(This article belongs to the Special Issue Hearing Disorders: Diagnosis, Management, and Future Opportunities)
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10 pages, 913 KiB  
Article
Clinical and Genetic Characteristics of Finnish Patients with Autosomal Recessive and Dominant Non-Syndromic Hearing Loss Due to Pathogenic TMC1 Variants
by Minna Kraatari-Tiri, Maria K. Haanpää, Tytti Willberg, Pia Pohjola, Riikka Keski-Filppula, Outi Kuismin, Jukka S. Moilanen, Sanna Häkli and Elisa Rahikkala
J. Clin. Med. 2022, 11(7), 1837; https://doi.org/10.3390/jcm11071837 - 26 Mar 2022
Cited by 2 | Viewed by 1754
Abstract
Sensorineural hearing loss (SNHL) is one of the most common sensory deficits worldwide, and genetic factors contribute to at least 50–60% of the congenital hearing loss cases. The transmembrane channel-like protein 1 (TMC1) gene has been linked to autosomal recessive (DFNB7/11) [...] Read more.
Sensorineural hearing loss (SNHL) is one of the most common sensory deficits worldwide, and genetic factors contribute to at least 50–60% of the congenital hearing loss cases. The transmembrane channel-like protein 1 (TMC1) gene has been linked to autosomal recessive (DFNB7/11) and autosomal dominant (DFNA36) non-syndromic hearing loss, and it is a relatively common genetic cause of SNHL. Here, we report eight Finnish families with 11 affected family members with either recessively inherited homozygous or compound heterozygous TMC1 variants associated with congenital moderate-to-profound hearing loss, or a dominantly inherited heterozygous TMC1 variant associated with postlingual progressive hearing loss. We show that the TMC1 c.1534C>T, p.(Arg512*) variant is likely a founder variant that is enriched in the Finnish population. We describe a novel recessive disease-causing TMC1 c.968A>G, p.(Tyr323Cys) variant. We also show that individuals in this cohort who were diagnosed early and received timely hearing rehabilitation with hearing aids and cochlear implants (CI) have reached good speech perception in noise. Comparison of the genetic data with the outcome of CI rehabilitation increases our understanding of the extent to which underlying pathogenic gene variants explain the differences in CI rehabilitation outcomes. Full article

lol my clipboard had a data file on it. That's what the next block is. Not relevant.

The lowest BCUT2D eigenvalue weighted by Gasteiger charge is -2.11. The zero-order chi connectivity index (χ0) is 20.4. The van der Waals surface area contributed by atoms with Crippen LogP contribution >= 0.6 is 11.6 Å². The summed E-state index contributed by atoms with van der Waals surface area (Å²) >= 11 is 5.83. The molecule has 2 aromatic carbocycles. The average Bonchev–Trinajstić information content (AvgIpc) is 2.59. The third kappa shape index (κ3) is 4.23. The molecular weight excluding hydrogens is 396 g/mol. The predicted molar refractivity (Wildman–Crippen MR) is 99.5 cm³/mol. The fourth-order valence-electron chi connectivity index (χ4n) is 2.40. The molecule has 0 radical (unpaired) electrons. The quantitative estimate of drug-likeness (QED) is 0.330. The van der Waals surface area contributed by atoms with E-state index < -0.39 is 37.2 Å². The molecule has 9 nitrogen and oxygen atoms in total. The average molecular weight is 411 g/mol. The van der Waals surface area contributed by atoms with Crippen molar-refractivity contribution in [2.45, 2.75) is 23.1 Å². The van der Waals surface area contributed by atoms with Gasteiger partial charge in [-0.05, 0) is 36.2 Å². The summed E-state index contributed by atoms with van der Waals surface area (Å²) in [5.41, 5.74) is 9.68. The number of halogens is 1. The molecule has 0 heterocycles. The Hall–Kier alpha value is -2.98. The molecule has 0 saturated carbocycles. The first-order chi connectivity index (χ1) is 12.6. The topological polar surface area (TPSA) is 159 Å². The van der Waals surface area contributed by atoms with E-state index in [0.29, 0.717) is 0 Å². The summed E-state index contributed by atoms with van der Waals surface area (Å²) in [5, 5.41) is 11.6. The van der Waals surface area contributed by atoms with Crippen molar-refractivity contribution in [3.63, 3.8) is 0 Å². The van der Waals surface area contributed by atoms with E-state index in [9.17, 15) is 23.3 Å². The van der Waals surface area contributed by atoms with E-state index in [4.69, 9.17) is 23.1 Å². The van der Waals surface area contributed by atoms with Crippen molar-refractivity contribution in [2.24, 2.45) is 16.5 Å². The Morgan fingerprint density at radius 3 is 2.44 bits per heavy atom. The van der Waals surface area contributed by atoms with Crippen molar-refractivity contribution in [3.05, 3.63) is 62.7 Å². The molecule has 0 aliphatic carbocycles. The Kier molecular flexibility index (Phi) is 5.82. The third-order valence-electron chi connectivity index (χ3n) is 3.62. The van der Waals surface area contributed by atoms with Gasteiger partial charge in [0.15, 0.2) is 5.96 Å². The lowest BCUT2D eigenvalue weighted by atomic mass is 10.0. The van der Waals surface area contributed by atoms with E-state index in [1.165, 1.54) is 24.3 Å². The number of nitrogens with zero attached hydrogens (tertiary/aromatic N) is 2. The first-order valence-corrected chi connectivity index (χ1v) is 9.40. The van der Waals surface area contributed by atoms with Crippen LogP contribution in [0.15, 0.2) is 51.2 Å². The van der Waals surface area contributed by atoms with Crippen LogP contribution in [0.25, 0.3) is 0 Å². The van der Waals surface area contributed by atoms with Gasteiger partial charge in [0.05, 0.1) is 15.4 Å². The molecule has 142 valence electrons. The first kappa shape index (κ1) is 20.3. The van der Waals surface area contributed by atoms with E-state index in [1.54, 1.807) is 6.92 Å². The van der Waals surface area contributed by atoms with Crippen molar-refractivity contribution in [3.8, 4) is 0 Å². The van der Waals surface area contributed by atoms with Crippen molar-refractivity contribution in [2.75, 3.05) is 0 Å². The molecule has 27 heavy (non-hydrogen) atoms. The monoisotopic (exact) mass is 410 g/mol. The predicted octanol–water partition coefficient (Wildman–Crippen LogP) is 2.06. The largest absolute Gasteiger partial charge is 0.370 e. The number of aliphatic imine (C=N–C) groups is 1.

(This article belongs to the Special Issue Hearing Disorders: Diagnosis, Management, and Future Opportunities)
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10 pages, 537 KiB  
Article
Prognostic Factors Associated with Recovery from Recurrent Idiopathic Sudden Sensorineural Hearing Loss: Retrospective Analysis and Systematic Review
by So Young Jeon, Dae Woong Kang, Sang Hoon Kim, Jae Yong Byun and Seung Geun Yeo
J. Clin. Med. 2022, 11(5), 1453; https://doi.org/10.3390/jcm11051453 - 7 Mar 2022
Cited by 4 | Viewed by 2606
Abstract
Although idiopathic sudden sensorineural hearing loss (ISSNHL) is uncommon, recurrent ISSNHL is even rarer. The knowledge about factors associated with patient recovery from recurrent episodes is needed to counsel and treat the patients. Medical records of patients admitted for high dose oral steroid [...] Read more.
Although idiopathic sudden sensorineural hearing loss (ISSNHL) is uncommon, recurrent ISSNHL is even rarer. The knowledge about factors associated with patient recovery from recurrent episodes is needed to counsel and treat the patients. Medical records of patients admitted for high dose oral steroid therapy for recurrent ISSNHL between January 2009 and December 2021 were reviewed. Their demographic and clinical characteristics, co-morbid symptoms, and audiologic results were analyzed. The 38 patients admitted for treatment of recurrent ISSNHL included 14 men and 24 women. Recovery rates after the first and recurrent episodes of ISSNHL were 78.9% and 63.2%, respectively. Patients who recovered after recurrent episodes showed significantly higher rates of ear fullness symptoms and early treatment onset than those who did not recover (p < 0.05 each). Of the 30 patients who recovered after the first episode, those who had ear fullness symptoms (p < 0.05, odds ratio (OR) 0.1, 95% confidence interval (CI) 0.01–0.76) and who showed a lower initial hearing threshold (p < 0.05, OR 1.06, 95% CI 1.01–1.12) during the recurrent episode showed significantly better or similar recovery than after the first episode. Ear fullness symptoms and less initial hearing loss were associated with a more favorable prognosis after intial than after recurrent ISSNHL. Full article